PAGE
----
Rowing Machine Workouts

athletes resting on rowing machine after completing workout

While you could just hop on your rower and plod through the same old workout each and every time, you’ll get a lot more from your efforts if you choose rowing machine workouts that are aligned to your fitness goals. In exercise, there is something called the law of specificity which simply means that the type of exercise you do will result in specific physical adaptations.

For example, if you want to get stronger, you need to lift heavy weights and lifting light weights will not affect your strength very much. The same is true of rowing; your body will adapt only to the type of workouts that you do. There are several main types of workout you can do on a rower and many variations of each one.

Long, slow distance training

If you just hop on your rower and exercise at a slow to moderate pace, you are doing a type of workout called long, slow, distance training or LSD for short. LSD workouts involve working at around 60 to 70-percent of your maximum heart rate or, on a scale of one to ten, around intensity level five. LSD workouts build basic cardiovascular fitness and muscular endurance and are not overly taxing. If you want to develop general fitness or are training for long-distance endurance sports, LSD training will be one of the cornerstones of your workouts. On the downside, LSD workouts can be quite long and time-consuming.

How to row for long distances

Threshold training

Where LSD involves a relatively slow pace, threshold training is the opposite end of the intensity scale. Also known as tempo training, threshold training involves working at just below your maximum sustainable pace – say 8.5 to 9 on a scale of one to ten or around 90-percent of your maximum heart rate. Threshold workouts are usually considerably shorter to reflect the increase in intensity – a 5,000-meter time trial is a good example of this kind of workout. Threshold training increases high-end aerobic fitness and also increases anaerobic fitness – a great workout for when you are short of time.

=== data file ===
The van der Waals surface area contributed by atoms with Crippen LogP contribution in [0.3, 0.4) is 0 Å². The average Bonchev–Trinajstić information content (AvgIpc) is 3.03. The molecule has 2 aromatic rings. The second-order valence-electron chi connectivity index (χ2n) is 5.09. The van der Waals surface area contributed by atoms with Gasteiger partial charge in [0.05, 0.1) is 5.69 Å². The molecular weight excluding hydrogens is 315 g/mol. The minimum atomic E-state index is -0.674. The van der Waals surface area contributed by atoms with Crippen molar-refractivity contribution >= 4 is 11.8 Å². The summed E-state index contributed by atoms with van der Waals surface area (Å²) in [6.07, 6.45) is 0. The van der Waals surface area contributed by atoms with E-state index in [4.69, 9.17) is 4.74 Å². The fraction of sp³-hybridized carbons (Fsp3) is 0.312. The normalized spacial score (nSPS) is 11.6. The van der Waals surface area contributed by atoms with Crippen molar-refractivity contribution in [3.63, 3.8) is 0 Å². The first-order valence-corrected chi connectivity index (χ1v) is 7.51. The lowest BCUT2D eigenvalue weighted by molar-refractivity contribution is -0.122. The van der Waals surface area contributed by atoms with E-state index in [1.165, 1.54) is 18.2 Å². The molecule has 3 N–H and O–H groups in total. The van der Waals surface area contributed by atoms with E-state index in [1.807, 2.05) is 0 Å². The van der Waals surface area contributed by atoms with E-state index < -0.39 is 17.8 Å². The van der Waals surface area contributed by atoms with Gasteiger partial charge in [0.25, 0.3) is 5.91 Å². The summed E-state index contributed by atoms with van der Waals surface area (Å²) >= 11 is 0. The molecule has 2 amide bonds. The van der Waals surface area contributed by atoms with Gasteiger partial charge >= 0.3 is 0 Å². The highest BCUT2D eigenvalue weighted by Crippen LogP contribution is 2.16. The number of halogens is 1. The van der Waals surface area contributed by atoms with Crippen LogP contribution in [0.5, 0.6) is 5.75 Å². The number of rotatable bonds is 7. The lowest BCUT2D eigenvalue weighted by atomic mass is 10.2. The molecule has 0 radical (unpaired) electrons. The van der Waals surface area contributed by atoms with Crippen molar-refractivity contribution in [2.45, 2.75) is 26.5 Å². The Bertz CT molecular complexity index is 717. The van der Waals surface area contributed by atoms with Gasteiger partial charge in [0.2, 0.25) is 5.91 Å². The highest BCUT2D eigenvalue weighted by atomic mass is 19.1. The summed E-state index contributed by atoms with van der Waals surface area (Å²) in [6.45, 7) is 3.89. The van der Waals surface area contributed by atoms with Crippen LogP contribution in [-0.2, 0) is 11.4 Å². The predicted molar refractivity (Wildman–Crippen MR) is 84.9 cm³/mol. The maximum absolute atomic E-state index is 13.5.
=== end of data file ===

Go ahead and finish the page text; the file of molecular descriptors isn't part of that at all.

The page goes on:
how fast should you row on a rowing machine?

Fartlek training

This funny word means speed play in Swedish and involves working at a variety of intensity levels selected at random. For example, over the course of 30-minutes, you might mix slow rowing with sprinting with power pulls with threshold speed rowing with some rowing technique drills. Fartlek training is ideal for when you want to work out but don’t want to be locked into a predetermined program. You can adjust the intensity as you see fit which means if you are feeling strong you can really push yourself but, if but if you aren’t at your best, you can take it a little easier.

Interval training

Alternating periods of hard work with easy recovery is called interval training and is a very effective and time-efficient way to exercise. You can design an interval training workout to address any number of fitness goals or abilities. For a beginner rower, you might alternate one minute of moderate-speed rowing with two easy minutes whereas a more advanced rower might alternate 500 meters as fast as possible with 90-seconds easy rowing to recover. Interval training is also a supreme fat burner and a very time-efficient workout.

how to perform rowing intervals

High-intensity interval training (HIIT)

The fitness industry loves buzzwords and one of the most commonly used currently is HIIT. HIIT is a variation of interval training where the work intervals are generally very short and sharp. For example, and after a thorough warm-up, you might row flat out for 30-seconds, rest for 60-seconds and repeat for ten sets. Another very short but tough HIIT workout is Tabata training which involves doing eight sets of 20-seconds hard rowing with measly ten-second recoveries. Four minutes later you may well see your life flash before your eyes – yes; it is THAT hard! HIIT workouts are, by necessity, very short but will still result in increased fitness and fat burning.

10-Minute Follow-Along HIIT Rowing Machine Workout

Integrated circuit training (ICT)

ICT involves alternating brief bouts of high-intensity cardio with bodyweight or strength training exercises. For example: Row 500 meters – 20 push-ups – Row 500 meters
– 30 squats – Row 500 meters – 40 sit-ups – Repeat three times. This type of workout is popular with CrossFit and other high-intensity training groups. If you have very little time to exercise or want to really crank up the intensity of your workouts, ICT is a very useful tool. On the downside, there is no such thing as an easy ICT workout so be prepared to work very hard if you do this type of training.

By choosing the right type of training according to your fitness goals, you are much more likely to see progress and experience the results you want. No more just hopping on and rowing mindlessly – choose your workouts to suit your needs!